The US and its strategic petroleum reserve dilemma
For almost 40 years the US’s strategic petroleum reserve (SPR) has been the front line of defence against global oil-price shocks
Formed in 1973, the 727 million barrel stash is the legacy of the Middle East oil embargo and an era of gasoline rationing and queues.
The idea for the SPR, however, originated in the Second World War and came up again following the Suez crisis in 1956. The Cabinet Task Force on Oil Import Control recommended a similar reserve in 1970, but it wasn’t until the oil crisis of the early 1970s that the government was tipped to act.
Today it is the largest source of government-owned petroleum reserves in the world, and a potent tool for the US government to protect vital economic and security interests.
The reserve itself is no single entity. The barrels are held in 62 salt caverns located at four separate storage sites along the Gulf Coast. Each pool ranges in size from six to 35m barrels, and each storage facility is chosen for geological properties and proximity to refineries and pipeline networks in Texas and Louisiana.
The main purpose of the SPR is to insulate US consumers from supply disruptions and shortages of refined products like gasoline. It also provides a national defence fuel reserve in the event of war or natural disasters like hurricanes.
It isn’t a rainy-day oil fund. Yet exchanges and swaps of SPR oil have routinely been used to top off heating-oil inventories and smooth out smaller periodic disruptions in regional distribution networks caused by accidents and blockages in the Gulf’s inter-coastal waterways.
The most recent release came in response to Hurricane Isaac in September, and took the form of a 1m barrel loan to Marathon Oil Corporation.
Decisions for SPR withdrawal belong to the president under the authority of the Energy Policy and Conservation Act. In the event of an emergency, SPR oil would be distributed by competitive sale following an executive order from the White House. Presidential decrees were used to release stocks in 1991, before operation Desert Storm to push Saddam Hussein’s forces out of Kuwait, and again in 2005 following Hurricane Katrina.
There are also financial considerations at play. In 1996-97, several co-ordinated sales raised about $894.6bn to reduce the federal budget deficit.
Ongoing smaller sales are used to test the operational capability of the system and to support maintenance activities. Earlier this year such a sale was used to remove scaling in the caverns and prevent “salt creep” that can reduce the capacity of the system by 1m to 2m barrels a year.
But the SPR has also become an instrument of policy, to blunt the impact of high oil prices on the global economy from geopolitical events abroad.
In June 2011, President Barack Obama directed a sale of 30m barrels of crude oil to offset disruptions caused by Libya’s civil war. The US acted in coordination with the International Energy Agency (IEA) to release a total of 60m barrels globally (half from the US).
The US sales were coordinated through a tender process handled by the Department of Energy (DOE). In response to the Libyan crisis, the SPR issued a notice of sale on 24 June 2011, soliciting offers for the purchase of 30m barrels to be delivered by the end of August of that year. The DOE received 90 offers that resulted in 28 contracts with 15 companies for deliveries of 30.64m barrels.
But the view of the SPR is changing as Nor th America’s supply and demand picture shifts, too.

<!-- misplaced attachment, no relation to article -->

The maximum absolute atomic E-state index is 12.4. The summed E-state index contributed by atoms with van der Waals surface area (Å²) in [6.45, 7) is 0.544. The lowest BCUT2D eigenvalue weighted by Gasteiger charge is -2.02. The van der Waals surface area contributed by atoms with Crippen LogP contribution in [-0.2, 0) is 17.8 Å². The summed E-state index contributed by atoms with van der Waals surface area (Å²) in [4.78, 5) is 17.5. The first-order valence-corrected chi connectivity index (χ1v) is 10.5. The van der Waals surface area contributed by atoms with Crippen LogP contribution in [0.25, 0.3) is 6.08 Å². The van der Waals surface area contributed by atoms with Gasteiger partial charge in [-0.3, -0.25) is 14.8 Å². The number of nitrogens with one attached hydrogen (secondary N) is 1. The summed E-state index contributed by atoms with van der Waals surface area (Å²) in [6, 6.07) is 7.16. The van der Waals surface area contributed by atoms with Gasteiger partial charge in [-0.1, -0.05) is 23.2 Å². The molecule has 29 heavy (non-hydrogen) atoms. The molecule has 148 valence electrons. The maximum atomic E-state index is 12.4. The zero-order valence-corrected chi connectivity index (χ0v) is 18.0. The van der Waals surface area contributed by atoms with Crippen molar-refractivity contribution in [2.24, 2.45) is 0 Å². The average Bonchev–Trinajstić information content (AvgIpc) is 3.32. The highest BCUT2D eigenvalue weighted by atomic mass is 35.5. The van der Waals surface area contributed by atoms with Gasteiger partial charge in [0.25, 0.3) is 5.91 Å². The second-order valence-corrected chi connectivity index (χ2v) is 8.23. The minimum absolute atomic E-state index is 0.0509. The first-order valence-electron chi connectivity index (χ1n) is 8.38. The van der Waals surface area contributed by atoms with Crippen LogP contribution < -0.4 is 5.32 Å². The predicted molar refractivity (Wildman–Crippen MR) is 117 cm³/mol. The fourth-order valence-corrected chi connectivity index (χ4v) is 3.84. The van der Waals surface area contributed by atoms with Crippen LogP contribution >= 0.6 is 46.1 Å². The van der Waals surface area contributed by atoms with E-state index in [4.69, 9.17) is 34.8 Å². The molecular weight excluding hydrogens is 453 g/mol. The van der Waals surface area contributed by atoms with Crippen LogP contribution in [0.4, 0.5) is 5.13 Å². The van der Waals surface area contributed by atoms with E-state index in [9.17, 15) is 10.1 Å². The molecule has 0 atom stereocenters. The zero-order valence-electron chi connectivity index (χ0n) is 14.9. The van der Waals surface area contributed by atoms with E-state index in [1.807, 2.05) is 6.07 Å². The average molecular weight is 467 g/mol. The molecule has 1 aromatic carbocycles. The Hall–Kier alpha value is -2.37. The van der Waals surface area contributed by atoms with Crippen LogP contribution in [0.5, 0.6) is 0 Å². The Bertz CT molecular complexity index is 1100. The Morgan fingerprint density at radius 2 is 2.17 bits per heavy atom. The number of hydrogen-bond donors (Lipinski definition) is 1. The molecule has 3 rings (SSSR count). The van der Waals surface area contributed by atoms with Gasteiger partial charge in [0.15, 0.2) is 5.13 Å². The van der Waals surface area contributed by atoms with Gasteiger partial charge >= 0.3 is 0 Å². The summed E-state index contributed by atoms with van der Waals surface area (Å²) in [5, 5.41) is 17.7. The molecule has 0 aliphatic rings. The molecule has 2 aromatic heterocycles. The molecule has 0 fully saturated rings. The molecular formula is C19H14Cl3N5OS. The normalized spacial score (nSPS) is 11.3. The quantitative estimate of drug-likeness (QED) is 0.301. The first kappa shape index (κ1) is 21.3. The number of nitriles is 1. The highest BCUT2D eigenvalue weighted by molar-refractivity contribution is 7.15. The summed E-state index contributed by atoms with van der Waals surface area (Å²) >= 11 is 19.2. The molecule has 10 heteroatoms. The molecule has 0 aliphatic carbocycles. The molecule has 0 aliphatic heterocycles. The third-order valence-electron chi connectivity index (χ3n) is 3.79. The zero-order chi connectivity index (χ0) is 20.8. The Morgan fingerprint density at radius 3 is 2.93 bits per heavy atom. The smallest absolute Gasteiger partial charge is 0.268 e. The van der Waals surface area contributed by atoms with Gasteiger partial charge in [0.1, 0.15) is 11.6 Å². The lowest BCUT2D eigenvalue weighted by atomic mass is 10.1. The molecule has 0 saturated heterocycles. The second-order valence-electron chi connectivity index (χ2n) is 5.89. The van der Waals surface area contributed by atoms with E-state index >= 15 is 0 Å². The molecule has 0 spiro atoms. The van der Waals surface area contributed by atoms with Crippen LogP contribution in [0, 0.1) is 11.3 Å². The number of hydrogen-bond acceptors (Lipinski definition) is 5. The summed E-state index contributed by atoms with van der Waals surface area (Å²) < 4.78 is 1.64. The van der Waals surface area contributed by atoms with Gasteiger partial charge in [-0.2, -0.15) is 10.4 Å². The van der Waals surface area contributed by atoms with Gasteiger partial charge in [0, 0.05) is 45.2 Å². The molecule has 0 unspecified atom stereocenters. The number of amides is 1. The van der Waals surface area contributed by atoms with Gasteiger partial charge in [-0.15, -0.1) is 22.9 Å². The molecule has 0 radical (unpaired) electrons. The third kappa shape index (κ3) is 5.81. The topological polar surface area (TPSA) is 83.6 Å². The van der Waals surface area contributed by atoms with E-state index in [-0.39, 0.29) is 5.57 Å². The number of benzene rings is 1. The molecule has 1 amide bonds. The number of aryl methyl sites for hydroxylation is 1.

Although IEA rules require member states to hold strategic reserves, some US experts wonder whether the SPR is necessary or even desirable The US and its SPR dilemma in an era of falling domestic demand and rising production. According to Philip Verleger, an industry consultant, the SPR has outlived its original purpose: far from providing a bulwark against supply disruption, the SPR has become a tool for electioneering and low-brow politicking.
Verleger has advised US presidents including Jimmy Carter on energy policy, and was instrumental in the formation of oil-futures markets that led to the creation of the New York Mercantile Exchange.
Even the rumour of a stock release is enough to temper prices and shift broader trading patterns – sometimes to the detriment of consumers. Verleger reckons threats to release oil in recent months have done little to lower crude prices and prompted instead a surge of speculation in the products market.
Because the SPR is made up of raw crude that must be refined before it can be marketed, traders go short on refined products like gasoline and diesel when a release is announced. This has the effect of reducing inventories and raising prices for those commodities.
Sell the SPR!
“Every time we see these rumours (of an SPR release), gasoline and diesel inventories go down, heating oil inventories go down and it’s a big disaster to replace them,” Verleger said in an interview. “An SPR release does nothing for low inventories of product.”
So SPR-release chatter, which has been floating around since March, may have cost cost US consumers about $50bn and opened downstream markets to speculators, reckons Verleger.
His solution is radical: liquidate the reserve. “We don’t need it. It’s served its purpose. We should sell it and pay down the deficit.” An outright sale of the SPR would generate some $75bn for government coffers.
But would it leave the US at risk of a supply interruption – perhaps one stemming from another crisis in the Middle East?
Verleger doesn’t think so – for the same reasons the US and other IEA members are unlikely to open the taps now. The global market is well supplied and demand is weak. “There’s enough oil in the world market. The Saudis have said they will make up any shortfall.”